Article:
Our live coverage has ended. Scroll through the posts below to see how the day unfolded.
President Trump, speaking in the Rose Garden, said he and European Commission President Jean-Claude Juncker agreed to work toward eliminating tariffs and barriers between products, reducing tensions for now in a brewing trade war.
Earlier today, President Donald Trump sought to assure farmers that he has their back, as some began to feel the effects of the escalating trade war with China.
Trump said both sides agreed to halt for now tariffs that threatened to devolve into a trade war as negotiations proceed.
“This was a very big day for free and fair trade,” the president said.
President Trump is speaking in the White House Rose Garden alongside European Commission Jean-Claude Juncker.
Trump opened his remarks speaking about the "big day" the two men had had, and said they had met with plans to "launch a new phase in the relationship between the United States and the European Union, a phase of close relationship, of strong trade relations and both of us will win."
A White House official says President Trump and EU Commission President Jean-Claude Juncker will make statements and likely take questions shortly in the Rose Garden. We'll cover it live here.
The sudden White House decision to delay President Trump's next meeting with Russian President Vladimir Putin is a big deal that should not be overlooked by the flood of other news today.
- It shows the perils of inviting world leaders via Twitter, without prior agreement, which the White House did last week amid a flurry of criticism over the Helsinki summit. Whether Trump was doubling-down or seeking a do-over, there is wide agreement this was hastily arranged.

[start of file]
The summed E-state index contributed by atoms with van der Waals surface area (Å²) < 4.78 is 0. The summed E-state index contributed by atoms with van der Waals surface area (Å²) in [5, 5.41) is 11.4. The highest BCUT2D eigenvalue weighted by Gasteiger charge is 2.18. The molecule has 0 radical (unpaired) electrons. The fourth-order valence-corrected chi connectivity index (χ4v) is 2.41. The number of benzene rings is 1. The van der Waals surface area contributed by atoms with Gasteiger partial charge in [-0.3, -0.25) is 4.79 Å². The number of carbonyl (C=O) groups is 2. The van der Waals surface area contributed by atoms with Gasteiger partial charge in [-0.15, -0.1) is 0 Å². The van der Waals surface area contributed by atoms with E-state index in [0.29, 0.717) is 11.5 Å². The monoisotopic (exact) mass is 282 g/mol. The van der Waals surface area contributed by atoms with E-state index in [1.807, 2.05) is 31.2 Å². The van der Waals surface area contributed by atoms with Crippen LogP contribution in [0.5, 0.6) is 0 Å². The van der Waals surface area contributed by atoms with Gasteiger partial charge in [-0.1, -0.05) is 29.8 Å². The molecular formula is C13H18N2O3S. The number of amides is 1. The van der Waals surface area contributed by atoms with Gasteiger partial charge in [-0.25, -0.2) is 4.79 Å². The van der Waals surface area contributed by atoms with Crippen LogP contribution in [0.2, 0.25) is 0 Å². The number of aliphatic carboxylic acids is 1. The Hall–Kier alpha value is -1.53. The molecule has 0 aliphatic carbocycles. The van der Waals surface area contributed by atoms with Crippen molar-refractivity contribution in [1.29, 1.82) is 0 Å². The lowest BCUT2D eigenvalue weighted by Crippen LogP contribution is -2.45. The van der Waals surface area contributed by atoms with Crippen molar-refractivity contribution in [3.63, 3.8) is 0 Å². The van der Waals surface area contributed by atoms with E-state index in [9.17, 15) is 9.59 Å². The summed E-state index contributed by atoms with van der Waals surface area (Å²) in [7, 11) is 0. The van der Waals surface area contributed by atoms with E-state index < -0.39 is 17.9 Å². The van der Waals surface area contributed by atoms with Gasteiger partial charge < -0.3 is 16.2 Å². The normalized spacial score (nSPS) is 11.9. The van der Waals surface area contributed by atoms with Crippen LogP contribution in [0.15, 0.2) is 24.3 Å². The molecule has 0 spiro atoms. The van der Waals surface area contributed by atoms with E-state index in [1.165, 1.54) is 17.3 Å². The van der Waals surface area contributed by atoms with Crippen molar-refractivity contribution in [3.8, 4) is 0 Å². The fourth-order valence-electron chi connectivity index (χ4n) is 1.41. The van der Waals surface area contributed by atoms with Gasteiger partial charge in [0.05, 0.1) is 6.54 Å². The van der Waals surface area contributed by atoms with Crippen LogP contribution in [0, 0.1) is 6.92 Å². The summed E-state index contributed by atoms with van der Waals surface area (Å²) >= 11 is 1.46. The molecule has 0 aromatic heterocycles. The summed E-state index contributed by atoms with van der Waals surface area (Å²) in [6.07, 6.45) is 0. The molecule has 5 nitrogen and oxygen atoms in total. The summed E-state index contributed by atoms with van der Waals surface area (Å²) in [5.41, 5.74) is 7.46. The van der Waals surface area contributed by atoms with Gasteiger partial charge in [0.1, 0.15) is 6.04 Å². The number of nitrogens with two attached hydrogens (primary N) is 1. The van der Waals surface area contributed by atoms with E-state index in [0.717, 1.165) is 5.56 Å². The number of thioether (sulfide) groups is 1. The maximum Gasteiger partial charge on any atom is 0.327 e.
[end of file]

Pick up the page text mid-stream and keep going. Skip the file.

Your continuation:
- The decision to delay the invite comes just before Secretary of State Pompeo is set to testify on Capitol Hill, where few (if any) members believe Putin's visit is a good idea.
- This is another embarrassing moment for Trump on Russia, the latest in a string of them. After Putin didn’t immediately accept the invitation, it left the White House hanging.
There will be no Trump/Putin summit in Washington this year after all.
The White House issued a statement from national security adviser John Bolton, saying that the next possible meeting between President Trump and Russian President Vladimir Putin won't happen until 2019.
Here's the statement:
“The President believes that the next bilateral meeting with President Putin should take place after the Russia witch hunt is over, so we’ve agreed that it will be after the first of the year.”
Earlier this month, White House press secretary Sarah Sanders said Trump hoped to welcome Putin to Washington this fall.
President Trump, speaking in a meeting with European Commission President Jean-Claude Juncker, said the US would be "extremely pleased" if all tariffs and barriers were eliminated with the European Union.
He said the two sides were working toward a reciprocal trade agreement that can be "good for everybody."
President Trump is meeting with European Commission President Jean-Claude Juncker at the White House.
The two leaders gave brief statements, but neither responded to questions shouted at the end of the meeting. Trump did not address questions about Russian President Vladimir Putin and the Michael Cohen tape.
Watch the moment:
President Trump is scheduled to meet with European Commission President Jean-Claude Juncker at the White House at 1:30 p.m. ET.
The meeting comes amid a trade fight with Europe. The US has already put tariffs on aluminum and steel imports from the European Union, and now Trump is threatening to hike tariffs on cars made in Europe to 20%. EU officials hope the trip will help defuse the tension.
Last week, President Trump called the EU a "foe." When pressed on why he listed them as such, Trump responded: "No, I look at them all. Look, EU is very difficult. ... In a trade sense, they've really taken advantage of us and many of those countries are in NATO and they weren't paying their bills."
At a NATO summit earlier this month, Trump called out US allies — including many European countries — for not spending enough on defense. He also called Germany a "captive of Russia."